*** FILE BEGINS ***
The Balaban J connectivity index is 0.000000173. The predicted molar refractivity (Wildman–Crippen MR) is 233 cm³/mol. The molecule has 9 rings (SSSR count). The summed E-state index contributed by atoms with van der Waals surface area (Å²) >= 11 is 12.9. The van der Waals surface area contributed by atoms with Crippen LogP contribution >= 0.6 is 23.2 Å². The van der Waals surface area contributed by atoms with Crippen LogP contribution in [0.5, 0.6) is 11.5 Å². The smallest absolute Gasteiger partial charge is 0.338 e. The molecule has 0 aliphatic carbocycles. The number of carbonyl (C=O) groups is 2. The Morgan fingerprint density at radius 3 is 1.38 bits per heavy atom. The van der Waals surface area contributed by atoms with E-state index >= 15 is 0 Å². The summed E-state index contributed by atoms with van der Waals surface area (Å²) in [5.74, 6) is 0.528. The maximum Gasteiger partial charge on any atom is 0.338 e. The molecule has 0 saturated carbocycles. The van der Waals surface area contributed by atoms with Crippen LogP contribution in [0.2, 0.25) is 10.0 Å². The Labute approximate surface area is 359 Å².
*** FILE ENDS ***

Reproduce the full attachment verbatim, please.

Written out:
The Balaban J connectivity index is 0.000000173. The predicted molar refractivity (Wildman–Crippen MR) is 233 cm³/mol. The molecule has 9 rings (SSSR count). The summed E-state index contributed by atoms with van der Waals surface area (Å²) >= 11 is 12.9. The van der Waals surface area contributed by atoms with Crippen LogP contribution >= 0.6 is 23.2 Å². The van der Waals surface area contributed by atoms with Crippen LogP contribution in [0.5, 0.6) is 11.5 Å². The smallest absolute Gasteiger partial charge is 0.338 e. The molecule has 0 aliphatic carbocycles. The number of carbonyl (C=O) groups is 2. The Morgan fingerprint density at radius 3 is 1.38 bits per heavy atom. The van der Waals surface area contributed by atoms with E-state index >= 15 is 0 Å². The summed E-state index contributed by atoms with van der Waals surface area (Å²) in [5.74, 6) is 0.528. The maximum Gasteiger partial charge on any atom is 0.338 e. The molecule has 0 saturated carbocycles. The van der Waals surface area contributed by atoms with Crippen LogP contribution in [0.2, 0.25) is 10.0 Å². The Labute approximate surface area is 359 Å².